A regular exposure to negativity has a slow but toxic effect on your mental well being. It invariably gnaws through your positivity and leaves you emotionally drained. Before you realize it, you too start going down that path . For instance, if you are constantly with someone who finds fault with everything, you too will eventually develop that habit subconsciously.
The first step to protect yourself from negative people is to be able to identify them.
In your daily life, you encounter many types of negative people. The most common ones are:
1) The ‘Complain Box’
They whine and whine and whine some more! They delve into self pity, believing that they are being wronged at every stage of their life by one and all. Instead of finding a real solution, they prefer to find only faults!
2) The ‘Pessimist’
They are experts at using words like “Impossible,” “Won’t work” and other cousins of the word “No”. They are filled with scepticism and everything to them is doubtful, implausible or somewhere in between.
3) The ‘Know-it-All’
They are self-proclaimed Einstein. Highly knowledgeable, they believe that it’s their duty to impart information with every breath. They tend to belittle you by correcting your every single action, which can be frustrating and humiliating.
4) The ‘Judge-it-All’
Nothing is missed by their radar. They form judgements on everything and anything. For example, they’ll say things like “You paid Rs.4000/- for those jeans!” accompanied with a slight smirk. They have a knack of making you feel stupid, small and like you are always under scrutiny.
5) The ‘Sarcastic Cat’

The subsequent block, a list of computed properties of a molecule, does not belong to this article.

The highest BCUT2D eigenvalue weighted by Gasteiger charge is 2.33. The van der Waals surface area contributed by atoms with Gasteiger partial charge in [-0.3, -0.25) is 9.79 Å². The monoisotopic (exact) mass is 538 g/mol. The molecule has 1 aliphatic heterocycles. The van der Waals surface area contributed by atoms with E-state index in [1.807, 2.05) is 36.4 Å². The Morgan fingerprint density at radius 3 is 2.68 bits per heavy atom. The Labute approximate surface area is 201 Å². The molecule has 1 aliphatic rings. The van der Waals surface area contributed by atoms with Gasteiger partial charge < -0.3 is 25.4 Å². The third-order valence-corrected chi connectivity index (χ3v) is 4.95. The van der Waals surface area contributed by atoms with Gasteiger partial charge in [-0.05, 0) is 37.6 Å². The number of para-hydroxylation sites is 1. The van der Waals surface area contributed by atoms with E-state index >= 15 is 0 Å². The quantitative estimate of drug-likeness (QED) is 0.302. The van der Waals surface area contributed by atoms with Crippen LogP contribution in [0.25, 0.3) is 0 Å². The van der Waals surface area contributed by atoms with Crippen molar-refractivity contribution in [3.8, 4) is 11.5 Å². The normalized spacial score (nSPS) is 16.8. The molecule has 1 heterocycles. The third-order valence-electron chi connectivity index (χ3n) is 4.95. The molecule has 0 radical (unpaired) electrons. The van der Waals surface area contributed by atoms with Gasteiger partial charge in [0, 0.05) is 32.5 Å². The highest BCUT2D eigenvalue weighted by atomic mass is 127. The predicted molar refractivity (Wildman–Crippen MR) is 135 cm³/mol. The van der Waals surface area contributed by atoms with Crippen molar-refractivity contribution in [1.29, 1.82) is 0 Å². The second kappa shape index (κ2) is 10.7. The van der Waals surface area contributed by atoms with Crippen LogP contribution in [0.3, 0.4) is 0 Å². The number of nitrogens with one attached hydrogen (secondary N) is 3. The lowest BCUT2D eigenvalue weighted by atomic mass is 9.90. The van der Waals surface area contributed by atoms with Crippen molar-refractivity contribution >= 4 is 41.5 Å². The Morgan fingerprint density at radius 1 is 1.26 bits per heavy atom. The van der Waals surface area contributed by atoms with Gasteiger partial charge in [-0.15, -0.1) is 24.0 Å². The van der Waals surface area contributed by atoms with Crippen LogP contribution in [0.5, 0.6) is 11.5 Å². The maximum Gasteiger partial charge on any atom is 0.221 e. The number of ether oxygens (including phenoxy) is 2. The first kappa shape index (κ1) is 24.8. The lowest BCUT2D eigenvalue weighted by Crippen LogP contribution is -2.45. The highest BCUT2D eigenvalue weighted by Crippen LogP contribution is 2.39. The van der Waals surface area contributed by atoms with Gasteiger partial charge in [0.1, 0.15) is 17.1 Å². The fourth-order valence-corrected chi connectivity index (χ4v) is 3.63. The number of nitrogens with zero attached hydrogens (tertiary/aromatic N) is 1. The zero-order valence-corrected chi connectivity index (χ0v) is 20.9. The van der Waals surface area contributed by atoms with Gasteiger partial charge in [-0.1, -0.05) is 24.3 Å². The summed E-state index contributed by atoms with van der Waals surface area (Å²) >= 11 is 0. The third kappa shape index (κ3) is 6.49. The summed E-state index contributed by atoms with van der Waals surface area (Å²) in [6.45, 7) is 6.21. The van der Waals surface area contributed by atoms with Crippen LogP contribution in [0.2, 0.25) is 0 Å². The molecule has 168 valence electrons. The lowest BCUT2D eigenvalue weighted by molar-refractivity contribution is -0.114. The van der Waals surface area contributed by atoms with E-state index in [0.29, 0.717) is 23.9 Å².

A simple question like “What’s your name?” gets an answer like, “Why? You want to marry me?” When someone is sarcastic 24×7, it becomes difficult to remain calm around them. They will never provide a straight answer and many times, if the remarks are directed towards you, they can harm your self esteem
There are several other such ‘negative species’, each with their unique modus operandi of spreading negative energy. Just remember that any person who invokes negative emotions in you like frustration, anxiety, anger etc. on a regular basis is likely to belong to this.
The second step to protect yourself from negative people is to learn how to deal with them.
For starters, they are best handled at a distance. However, that’s easier said than done, especially, if you are working together or belong to the same family. So what do you do?
1) If this person is a colleague, you can try changing your break timings; keep your conversation to simple ‘hellos’ and most importantly, stand your ground.
2) If this person is your friend then, politely but firmly tell him how you feel. If things still don’t improve then it will be in your best interest to reduce your interaction and hopefully your friend will get the message.
3) Family members pose more problems since you are emotionally attached to them and their words can hurt more. You can choose to ignore their negative aspects, although it’s a difficult thing to do. You can train yourself to mentally block their negative influence. If you are close to them, then letting them know how their behaviour is affecting you might also do the trick.
The way ahead
When dealing with negative people, always remember that you’re not being selfish by creating a little distance.
Negativity is contagious and extremely difficult to get rid of, so staying away from such influences, whether by maintaining actual physical distance or by mentally blocking what they say, is in your best interest.
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